I don't know how many times I've seen liberal commentators look back with nostalgia to the days when a young man fresh out of high school or military service could get a well-paying job on an assembly line at a unionized auto factory that could carry him through to a comfortable retirement.Does that really sound like something to which you'd want your kid to aspire? No, it's mind-numbing work. Who wants to work somewhere where you're nothing but a repetitive motion machine that needs bathroom breaks?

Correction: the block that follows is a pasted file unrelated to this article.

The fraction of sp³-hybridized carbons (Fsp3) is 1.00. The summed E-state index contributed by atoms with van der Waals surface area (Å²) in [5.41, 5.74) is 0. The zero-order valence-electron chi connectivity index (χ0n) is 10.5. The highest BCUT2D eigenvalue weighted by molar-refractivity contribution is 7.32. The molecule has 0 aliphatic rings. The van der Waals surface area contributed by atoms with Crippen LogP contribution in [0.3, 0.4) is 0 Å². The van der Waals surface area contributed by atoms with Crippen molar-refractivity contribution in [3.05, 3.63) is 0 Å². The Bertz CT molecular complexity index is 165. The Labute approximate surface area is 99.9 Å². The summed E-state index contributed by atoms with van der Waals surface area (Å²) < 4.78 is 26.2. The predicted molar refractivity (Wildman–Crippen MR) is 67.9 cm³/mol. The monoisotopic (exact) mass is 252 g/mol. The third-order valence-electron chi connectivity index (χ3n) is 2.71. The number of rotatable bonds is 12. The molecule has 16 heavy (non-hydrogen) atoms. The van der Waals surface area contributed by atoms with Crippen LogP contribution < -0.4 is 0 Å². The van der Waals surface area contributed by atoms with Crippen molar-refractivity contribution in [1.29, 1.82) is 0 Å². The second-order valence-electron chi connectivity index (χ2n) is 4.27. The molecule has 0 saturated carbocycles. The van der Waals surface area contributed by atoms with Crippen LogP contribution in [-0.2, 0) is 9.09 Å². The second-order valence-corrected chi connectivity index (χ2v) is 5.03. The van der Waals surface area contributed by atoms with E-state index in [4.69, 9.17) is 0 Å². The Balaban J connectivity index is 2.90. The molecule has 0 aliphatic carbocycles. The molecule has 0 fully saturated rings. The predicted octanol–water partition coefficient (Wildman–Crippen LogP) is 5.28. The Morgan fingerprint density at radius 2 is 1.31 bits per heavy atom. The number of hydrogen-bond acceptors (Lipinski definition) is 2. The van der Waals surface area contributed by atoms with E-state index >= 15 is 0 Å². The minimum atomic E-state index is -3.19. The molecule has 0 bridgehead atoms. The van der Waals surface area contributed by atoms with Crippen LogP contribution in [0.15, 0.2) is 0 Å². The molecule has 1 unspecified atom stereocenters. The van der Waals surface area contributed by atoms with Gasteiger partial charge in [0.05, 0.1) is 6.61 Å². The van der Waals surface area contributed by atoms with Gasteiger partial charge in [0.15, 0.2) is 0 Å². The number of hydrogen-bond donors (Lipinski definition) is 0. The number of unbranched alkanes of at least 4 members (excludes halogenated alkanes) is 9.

As it happens, I grew up in Detroit and for a time lived next door to factory workers. And I know something that has eluded the liberal nostalgiacs. Which is that people hated those jobs.
The assembly-line work was boring and repetitive. That's because management imbibed Frederick W. Taylor's theories that workers were stupid and could not be trusted with any initiative.
It was also because the thousands of pages of work rules in United Auto Workers contract, which forbade assembly-line speedups, also barred any initiative or flexible response.
We've got to break the nostalgia for this stuff and recognize that it's not 1955 Detroit anymore.
Read the rest of the piece - lots of good stuff.